Altis coach, Mike Boykin.

“This is what a coach is there for, to not provide a load that’s outrageous relative to what the individual can handle,” said Boykin about ERM. “There have been a couple cases within the past few years with of different universities and athletes getting rhabdo,  but you hear about Crossfit athletes getting it too. You often hear it in training-camp scenarios where there is a massive, inappropriate load pushed upon the athletes in a very short time period.”

While Boykin says that it’s uncommon for an individual to subject their body to this level of intense stress, athletes are more likely to expose themselves to a risk of ERM when pressured by external factors, like a coach. Coach education plays a part in preventing athletes from experiencing ERM.

“It’s not so much the coach helping the athlete avoid (ERM) as it is the coach just having some common sense,” said Boykin. “Plenty of people train athletes really hard and the athletes don’t get rhabdo. It’s those scenarios where they’re doing outrageous volumes of intensity of one or two specific movements targeting a specific area.”

Coaches should avoid encouraging athletes to perform repetitive exercises like push ups, burpees, and dips that fatigue one specific muscle group beyond reason.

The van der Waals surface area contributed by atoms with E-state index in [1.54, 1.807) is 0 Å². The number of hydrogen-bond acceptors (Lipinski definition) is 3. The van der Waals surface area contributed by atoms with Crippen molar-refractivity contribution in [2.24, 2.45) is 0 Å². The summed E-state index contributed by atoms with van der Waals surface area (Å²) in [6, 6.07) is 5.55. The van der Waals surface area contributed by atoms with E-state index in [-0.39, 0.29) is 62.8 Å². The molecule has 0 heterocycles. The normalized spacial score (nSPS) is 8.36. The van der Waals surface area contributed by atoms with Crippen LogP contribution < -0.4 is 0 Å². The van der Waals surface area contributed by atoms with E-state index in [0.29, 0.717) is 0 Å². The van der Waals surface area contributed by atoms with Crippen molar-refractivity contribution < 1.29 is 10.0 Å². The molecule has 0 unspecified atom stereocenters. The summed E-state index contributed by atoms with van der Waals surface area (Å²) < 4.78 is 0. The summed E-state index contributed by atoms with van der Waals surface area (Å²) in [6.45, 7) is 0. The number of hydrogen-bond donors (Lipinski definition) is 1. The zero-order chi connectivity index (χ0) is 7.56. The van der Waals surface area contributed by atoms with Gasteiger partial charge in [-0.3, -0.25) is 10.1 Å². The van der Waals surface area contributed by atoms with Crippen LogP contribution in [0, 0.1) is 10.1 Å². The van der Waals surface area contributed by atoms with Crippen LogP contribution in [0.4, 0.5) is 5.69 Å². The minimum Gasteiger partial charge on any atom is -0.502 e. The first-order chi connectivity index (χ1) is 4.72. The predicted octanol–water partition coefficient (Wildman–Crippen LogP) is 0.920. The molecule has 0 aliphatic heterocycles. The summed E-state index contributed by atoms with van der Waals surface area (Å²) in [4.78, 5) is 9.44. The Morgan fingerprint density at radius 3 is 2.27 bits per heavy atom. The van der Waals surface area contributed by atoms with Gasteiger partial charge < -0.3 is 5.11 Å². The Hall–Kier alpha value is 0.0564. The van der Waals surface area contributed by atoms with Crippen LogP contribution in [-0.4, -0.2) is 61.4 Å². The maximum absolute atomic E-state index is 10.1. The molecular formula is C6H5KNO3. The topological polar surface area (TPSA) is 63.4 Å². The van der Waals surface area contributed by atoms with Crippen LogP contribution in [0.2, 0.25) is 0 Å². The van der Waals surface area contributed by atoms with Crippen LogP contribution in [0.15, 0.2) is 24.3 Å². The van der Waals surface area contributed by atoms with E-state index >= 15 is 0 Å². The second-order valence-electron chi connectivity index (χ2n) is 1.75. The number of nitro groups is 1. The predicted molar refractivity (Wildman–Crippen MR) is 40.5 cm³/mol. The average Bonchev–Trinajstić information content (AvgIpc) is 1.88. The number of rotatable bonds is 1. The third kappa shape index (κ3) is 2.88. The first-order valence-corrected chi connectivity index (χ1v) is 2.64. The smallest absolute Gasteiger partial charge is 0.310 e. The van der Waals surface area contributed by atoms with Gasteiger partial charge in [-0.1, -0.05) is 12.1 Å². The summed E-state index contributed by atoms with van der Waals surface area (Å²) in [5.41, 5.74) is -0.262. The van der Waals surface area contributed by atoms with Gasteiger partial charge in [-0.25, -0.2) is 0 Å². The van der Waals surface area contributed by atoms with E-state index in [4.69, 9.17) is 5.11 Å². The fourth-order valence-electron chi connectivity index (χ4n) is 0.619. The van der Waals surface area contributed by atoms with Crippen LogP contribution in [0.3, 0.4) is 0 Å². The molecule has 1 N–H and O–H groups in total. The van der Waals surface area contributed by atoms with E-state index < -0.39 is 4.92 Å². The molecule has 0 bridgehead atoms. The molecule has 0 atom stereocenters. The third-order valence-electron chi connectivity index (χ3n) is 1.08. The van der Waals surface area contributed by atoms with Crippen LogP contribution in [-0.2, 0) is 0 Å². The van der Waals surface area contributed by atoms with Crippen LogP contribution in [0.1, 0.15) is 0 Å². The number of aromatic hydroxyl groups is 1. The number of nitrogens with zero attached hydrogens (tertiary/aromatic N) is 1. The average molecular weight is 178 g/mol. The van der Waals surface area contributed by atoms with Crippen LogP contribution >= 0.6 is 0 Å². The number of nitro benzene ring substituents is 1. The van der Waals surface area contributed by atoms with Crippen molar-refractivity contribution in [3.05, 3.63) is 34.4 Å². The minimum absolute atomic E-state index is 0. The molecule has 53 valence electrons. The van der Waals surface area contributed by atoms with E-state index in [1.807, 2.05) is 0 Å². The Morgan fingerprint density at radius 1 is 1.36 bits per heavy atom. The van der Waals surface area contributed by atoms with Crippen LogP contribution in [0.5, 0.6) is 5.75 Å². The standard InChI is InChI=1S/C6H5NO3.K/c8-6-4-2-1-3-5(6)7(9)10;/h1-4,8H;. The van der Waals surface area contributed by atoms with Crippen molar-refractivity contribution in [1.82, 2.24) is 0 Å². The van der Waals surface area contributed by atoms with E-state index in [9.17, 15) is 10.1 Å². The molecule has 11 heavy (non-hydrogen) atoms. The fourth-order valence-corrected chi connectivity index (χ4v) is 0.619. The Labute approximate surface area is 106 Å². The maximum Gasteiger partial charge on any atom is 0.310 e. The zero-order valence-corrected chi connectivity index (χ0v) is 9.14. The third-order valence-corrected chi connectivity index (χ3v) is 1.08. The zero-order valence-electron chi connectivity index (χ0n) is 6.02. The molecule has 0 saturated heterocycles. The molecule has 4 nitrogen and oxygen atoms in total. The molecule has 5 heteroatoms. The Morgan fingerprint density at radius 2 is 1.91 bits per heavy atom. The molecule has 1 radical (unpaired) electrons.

Using Iris data to prevent an athlete from pushing too far

Michael Bawol is the sprint coach at Dalhousie University and a sports biomechanist at Canadian Sport Centre Atlantic in Halifax, Nova Scotia. He has been using Iris to track his athletes’ performance and gain genetic insights since September 2016.

Bawol has been coaching professionally for six years. “A big part of what I look at on a daily basis is the acute to chronic ratio in the Iris Coach app.”

The acute to chronic training load (A:C TL) ratio is a helpful way to quantify an athlete’s fatigue-fitness relationship. “One of the athletes that I coach has had a previous history of hamstring injuries and so one of the things that we wanted to look at this year was making sure he doesn’t go over the 1.5 acute to chronic mark,” said Bawol.

Dr. Tim J. Gabbett summarizes the A:C TL ratios’ relationship with increased risk to injury in the graph below. Gabbett’s accompanying article was originally published in the British Journal of Sports Medicine.

 

“So this year, I’ve been following that quite heavily with (the athlete) and he’s been completely injury free so far this year, which has been great because last year he had a lot of injury issues throughout the whole season which prevented him from having a successful season,” said Bawol.

Bawol was able to use Iris’ short and long-term trend analysis of his athlete’s perceived exertion, soreness, and more to adjust training volumes and thus keep his athlete moving toward the goals they set together.

When training any athlete, a coach is responsible for ensuring that safety and well-being are the top priority. While every coach wants to see their athletes succeed, they can only do so if they remain injury free during a grueling training and competition schedule. Using tools to monitor an athlete’s physical and mental state on a daily basis, along with consistent check-ins, is the most effective way to ensure each athlete is reaching their performance goals.